39: Top 5 rewards of urban walking

2 March, 2021
Episode notes

Guest


Sue Burlton


Paediatric ICU nurse passionate about her career and her children.

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Mark is joined by nature lover and avid walker Sue Burlton, and together they uncover the joys of a good stretch of the legs. If you’re planning a stroll, this will make excellent accompaniment.

Sue’s picks

In order of discussion:

Wildlife

You might be surprised how much wildlife is available for you to see, even in an urban space, so let the dog off the lead for a bit and take a look through the trees and the hedgerows and see what you can spot.

Green space

Trees are good for us, berries are often plentiful, and flowers are pretty. Look, it needed to be said, and now it has been. Flowers are pretty, dammit. Look at the flowers. (Not in a Walking Dead sense, just look at them all pretty like they are.)

The canals of Birmingham

It’s an oft-recited — and completely wrong — boast that Birmingham has more miles of canals than Venice, and it’s usually spoken by people who’ve missed the point of Venice entirely. But Birmingham’s canal network is a lovely thing to be part of, whether in a bot, on a boat, or near a boat.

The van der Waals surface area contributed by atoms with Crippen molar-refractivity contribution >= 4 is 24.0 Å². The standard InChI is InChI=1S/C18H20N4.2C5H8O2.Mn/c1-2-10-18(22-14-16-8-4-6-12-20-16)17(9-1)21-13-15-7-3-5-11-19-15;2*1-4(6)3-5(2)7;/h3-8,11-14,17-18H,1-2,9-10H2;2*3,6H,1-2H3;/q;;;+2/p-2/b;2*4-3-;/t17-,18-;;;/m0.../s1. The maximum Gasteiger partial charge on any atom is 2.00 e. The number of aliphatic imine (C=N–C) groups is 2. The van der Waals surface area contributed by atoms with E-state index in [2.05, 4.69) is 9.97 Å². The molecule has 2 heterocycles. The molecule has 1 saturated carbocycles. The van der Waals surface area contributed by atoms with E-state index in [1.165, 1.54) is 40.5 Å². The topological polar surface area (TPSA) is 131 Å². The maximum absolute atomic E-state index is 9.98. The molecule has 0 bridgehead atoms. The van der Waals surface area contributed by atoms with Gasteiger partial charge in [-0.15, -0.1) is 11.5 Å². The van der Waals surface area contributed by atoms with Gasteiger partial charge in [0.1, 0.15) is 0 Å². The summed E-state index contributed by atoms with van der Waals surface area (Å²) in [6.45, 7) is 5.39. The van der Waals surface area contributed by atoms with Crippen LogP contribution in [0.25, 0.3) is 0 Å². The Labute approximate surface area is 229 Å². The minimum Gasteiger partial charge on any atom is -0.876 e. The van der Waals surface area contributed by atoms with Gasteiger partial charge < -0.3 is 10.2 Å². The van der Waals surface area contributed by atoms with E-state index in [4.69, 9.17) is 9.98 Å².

Seven Wonders walk

In the mid-2000s, a group of young environmentalists created a circular walking trail that brings walkers in contact with some of the lovely things Sue’s local area has to offer, from the mill pond to the Dingle.

Discovering history

Walking tours and trails give us a chance to discover and reconnect with aspects of our history. You might have to venture further online than a quick Google search as so much is buried in local knowhow passed around orally, but it’s worth it. Plus, a savvy Internet-connected individual such as yourself could be just the person to help preserve it.

Mark’s picks

In order of discussion:

Time to yourself

A long walk gives us the chance to get away from the world for a few minutes, and be unproductive (in the traditional sense) through the disconnection from the Internet and the occupation of your hands and eyes.

It doesn’t have to be a means to an end

If you don’t like the thought of exercise, for whatever reason, a walk has good practical value too, as you can stroll to the shops instead of catching the bus or jumping in the car. You can also use walk as play, and take part in a geocache.

Time offline

It’s not often you have a good excuse nowadays to not be available. The benefit of taking a long walk is that, even if you’re reachable in a workplace catastrophe, there’s probably not much you can do about it, and even if you could, you have a ready-made excuse.

Collecting things

Whether you’re collecting pinecones, conkers, or in Mark’s case, sounds, collecting is a good way to give purpose to a walk, or add a few extra achievement points to your exercise.

Spend time with someone

Although there are great benefits to walking alone, you can get even more by walking with someone you love, or at the very least you like. In times of social distancing, it’s a great way to safely meet someone you might normally only see in the pub.

More of Sue Burlton

You can follow Sue on Twitter @sueburly.

Links